What is acceptable neck run out??


May 17, 2005
I'm doing some loading for a friends .270 win he bought new RCBS dies and I FL sized all the new winchester cases he bought before loading. I cleaned / polished once fired brass and sized. On a whim I ran some thru my RCBS Casemaster to check neck run out. On about 90% of the fired / sized cases the neck run out was .004". I checked to new but sized brass and most of it was .002" or less run out with maybe 25% .004" or more. So then I took 3 cases that had been fired in his rifle, cleaned them measured neck run out before sizing, less then .002" most @ .001" took out expander / decapping stem and ran them thru sizer die, all were at .004" run out. So my question is , what is acceptable neck run out on hunting ammo and should I have him return these dies for new ones. Or is then some other way of checking to see if its the dies or something I'm doing that is causing this. I did clean the sizer die good today to make sure nothing was in there, i.e. lube build up. Any thoughts.
Have you squared the die to the ram? Try setting the die with it just touching the shell holder and locking the die in place with a bit of pressure on the bottom of the die. There might be some play in the threads of either the press or die that`s allowing the die to slightly tip.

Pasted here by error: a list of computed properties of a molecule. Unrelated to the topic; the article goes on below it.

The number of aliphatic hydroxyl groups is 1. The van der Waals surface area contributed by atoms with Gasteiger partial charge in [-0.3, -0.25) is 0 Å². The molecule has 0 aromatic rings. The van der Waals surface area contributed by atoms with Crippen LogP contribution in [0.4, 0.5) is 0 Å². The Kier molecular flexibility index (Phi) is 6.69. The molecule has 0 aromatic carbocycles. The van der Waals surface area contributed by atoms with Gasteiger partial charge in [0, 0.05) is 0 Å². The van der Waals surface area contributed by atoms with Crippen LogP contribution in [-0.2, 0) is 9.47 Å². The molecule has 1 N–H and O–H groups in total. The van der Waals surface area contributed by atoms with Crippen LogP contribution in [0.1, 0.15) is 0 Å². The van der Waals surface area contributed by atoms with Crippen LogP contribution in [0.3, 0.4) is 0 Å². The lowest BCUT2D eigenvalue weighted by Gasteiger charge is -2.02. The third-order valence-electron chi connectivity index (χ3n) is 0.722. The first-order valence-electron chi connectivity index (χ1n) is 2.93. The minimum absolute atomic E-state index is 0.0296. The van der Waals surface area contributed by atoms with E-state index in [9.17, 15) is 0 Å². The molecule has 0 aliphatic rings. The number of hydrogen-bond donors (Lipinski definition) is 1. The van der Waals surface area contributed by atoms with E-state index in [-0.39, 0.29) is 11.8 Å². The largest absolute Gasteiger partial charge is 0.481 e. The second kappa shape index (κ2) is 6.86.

That is more than acceptable runout. I believe acceptable varmint load runout is .005 or less....I think!
Both the replies you have gotten so far are right on the money.

I would make sure you have the die squared with the shell holder just to be sure that is not inducing the run out.

But, I doubt if a runout of that magnitude will make any difference in hunting rounds. If you were shooting bench rest or long range varmints, maybe. But on a hunting rifle, I do not imagine you will be able to tell the difference.

I did measure a couple of cases for run out picked some with .004" or more and set dies as suggested, marked the highest point on neck ( where i got the highest reading ) and then ran thru the dies again, each time turning the case a 1/4 turn to see if that would help with run out, i did notice a small difference but less then .001" improvement. I will shoot the loads I have loaded and before resizing again I will adjust the dies as suggested and see if run out improves. RCBS Casemaster instructions suggest .002" or less is acceptable and to set aside any cases over that, to be honest I do not as a matter of course measure run out on loads I do for hunting rifles, but in this case I am looking for best load for this .270 win so figured I'd check. I am also loading some .30-06 loads for another buddy and checked run out on his brass after sizing and find most are .002" or less. These are my RCBS dies.
Thanks for the info and I'll check my set up as suggested. I figure its most likely human error but you never know.
If you are looking to get the least run out, you will need to turn the necks so that neck thickness is out of the equation.Rick.